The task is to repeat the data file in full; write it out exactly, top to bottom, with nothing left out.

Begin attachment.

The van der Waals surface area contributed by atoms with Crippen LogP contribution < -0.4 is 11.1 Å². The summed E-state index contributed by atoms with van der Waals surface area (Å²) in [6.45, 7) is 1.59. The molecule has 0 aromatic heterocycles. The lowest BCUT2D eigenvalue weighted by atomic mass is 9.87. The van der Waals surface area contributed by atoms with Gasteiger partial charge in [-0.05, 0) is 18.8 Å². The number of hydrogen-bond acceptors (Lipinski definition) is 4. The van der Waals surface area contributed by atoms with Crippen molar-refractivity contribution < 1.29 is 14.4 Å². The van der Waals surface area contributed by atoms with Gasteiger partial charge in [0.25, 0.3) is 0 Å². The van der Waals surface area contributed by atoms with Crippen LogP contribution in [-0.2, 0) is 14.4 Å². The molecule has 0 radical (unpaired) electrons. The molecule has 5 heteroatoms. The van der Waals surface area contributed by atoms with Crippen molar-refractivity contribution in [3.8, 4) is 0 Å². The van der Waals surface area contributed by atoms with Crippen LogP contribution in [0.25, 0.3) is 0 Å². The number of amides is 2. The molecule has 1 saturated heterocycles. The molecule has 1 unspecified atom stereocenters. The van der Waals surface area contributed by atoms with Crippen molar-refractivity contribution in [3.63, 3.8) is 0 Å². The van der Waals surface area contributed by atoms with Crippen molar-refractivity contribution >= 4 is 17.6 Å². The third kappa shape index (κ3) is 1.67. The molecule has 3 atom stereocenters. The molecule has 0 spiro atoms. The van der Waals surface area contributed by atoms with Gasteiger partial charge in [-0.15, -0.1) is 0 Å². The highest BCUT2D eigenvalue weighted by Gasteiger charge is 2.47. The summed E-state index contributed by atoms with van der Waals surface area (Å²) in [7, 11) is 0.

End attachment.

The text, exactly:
The van der Waals surface area contributed by atoms with Crippen LogP contribution < -0.4 is 11.1 Å². The summed E-state index contributed by atoms with van der Waals surface area (Å²) in [6.45, 7) is 1.59. The molecule has 0 aromatic heterocycles. The lowest BCUT2D eigenvalue weighted by atomic mass is 9.87. The van der Waals surface area contributed by atoms with Gasteiger partial charge in [-0.05, 0) is 18.8 Å². The number of hydrogen-bond acceptors (Lipinski definition) is 4. The van der Waals surface area contributed by atoms with Crippen molar-refractivity contribution < 1.29 is 14.4 Å². The van der Waals surface area contributed by atoms with Gasteiger partial charge in [0.25, 0.3) is 0 Å². The van der Waals surface area contributed by atoms with Crippen LogP contribution in [-0.2, 0) is 14.4 Å². The molecule has 0 radical (unpaired) electrons. The molecule has 5 heteroatoms. The van der Waals surface area contributed by atoms with Crippen molar-refractivity contribution in [3.8, 4) is 0 Å². The van der Waals surface area contributed by atoms with Crippen LogP contribution in [0.25, 0.3) is 0 Å². The number of amides is 2. The molecule has 1 saturated heterocycles. The molecule has 1 unspecified atom stereocenters. The van der Waals surface area contributed by atoms with Crippen molar-refractivity contribution in [3.63, 3.8) is 0 Å². The van der Waals surface area contributed by atoms with Crippen molar-refractivity contribution >= 4 is 17.6 Å². The third kappa shape index (κ3) is 1.67. The molecule has 3 atom stereocenters. The molecule has 0 spiro atoms. The van der Waals surface area contributed by atoms with Gasteiger partial charge in [-0.15, -0.1) is 0 Å². The highest BCUT2D eigenvalue weighted by Gasteiger charge is 2.47. The summed E-state index contributed by atoms with van der Waals surface area (Å²) in [7, 11) is 0.